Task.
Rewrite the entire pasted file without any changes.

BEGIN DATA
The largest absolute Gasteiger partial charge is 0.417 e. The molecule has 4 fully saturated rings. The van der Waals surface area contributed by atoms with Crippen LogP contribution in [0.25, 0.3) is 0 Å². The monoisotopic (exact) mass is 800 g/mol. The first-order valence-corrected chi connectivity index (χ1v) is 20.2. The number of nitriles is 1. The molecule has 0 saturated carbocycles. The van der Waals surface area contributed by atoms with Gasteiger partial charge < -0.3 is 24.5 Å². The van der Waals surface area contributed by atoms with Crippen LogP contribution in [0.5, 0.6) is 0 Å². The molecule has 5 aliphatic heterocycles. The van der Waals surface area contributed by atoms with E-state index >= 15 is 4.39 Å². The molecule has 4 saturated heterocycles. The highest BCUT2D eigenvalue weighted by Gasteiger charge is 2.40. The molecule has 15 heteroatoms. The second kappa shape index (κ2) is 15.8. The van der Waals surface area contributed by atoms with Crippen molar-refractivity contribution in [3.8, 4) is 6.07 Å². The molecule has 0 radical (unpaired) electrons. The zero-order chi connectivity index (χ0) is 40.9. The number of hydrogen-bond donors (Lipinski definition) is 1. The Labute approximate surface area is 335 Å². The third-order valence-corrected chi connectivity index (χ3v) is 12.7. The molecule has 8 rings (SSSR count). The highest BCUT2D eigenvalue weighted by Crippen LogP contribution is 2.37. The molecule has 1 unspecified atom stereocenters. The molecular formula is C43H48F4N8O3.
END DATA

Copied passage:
The largest absolute Gasteiger partial charge is 0.417 e. The molecule has 4 fully saturated rings. The van der Waals surface area contributed by atoms with Crippen LogP contribution in [0.25, 0.3) is 0 Å². The monoisotopic (exact) mass is 800 g/mol. The first-order valence-corrected chi connectivity index (χ1v) is 20.2. The number of nitriles is 1. The molecule has 0 saturated carbocycles. The van der Waals surface area contributed by atoms with Gasteiger partial charge < -0.3 is 24.5 Å². The van der Waals surface area contributed by atoms with Crippen LogP contribution in [0.5, 0.6) is 0 Å². The molecule has 5 aliphatic heterocycles. The van der Waals surface area contributed by atoms with E-state index >= 15 is 4.39 Å². The molecule has 4 saturated heterocycles. The highest BCUT2D eigenvalue weighted by Gasteiger charge is 2.40. The molecule has 15 heteroatoms. The second kappa shape index (κ2) is 15.8. The van der Waals surface area contributed by atoms with Crippen molar-refractivity contribution in [3.8, 4) is 6.07 Å². The molecule has 0 radical (unpaired) electrons. The zero-order chi connectivity index (χ0) is 40.9. The number of hydrogen-bond donors (Lipinski definition) is 1. The Labute approximate surface area is 335 Å². The third-order valence-corrected chi connectivity index (χ3v) is 12.7. The molecule has 8 rings (SSSR count). The highest BCUT2D eigenvalue weighted by Crippen LogP contribution is 2.37. The molecule has 1 unspecified atom stereocenters. The molecular formula is C43H48F4N8O3.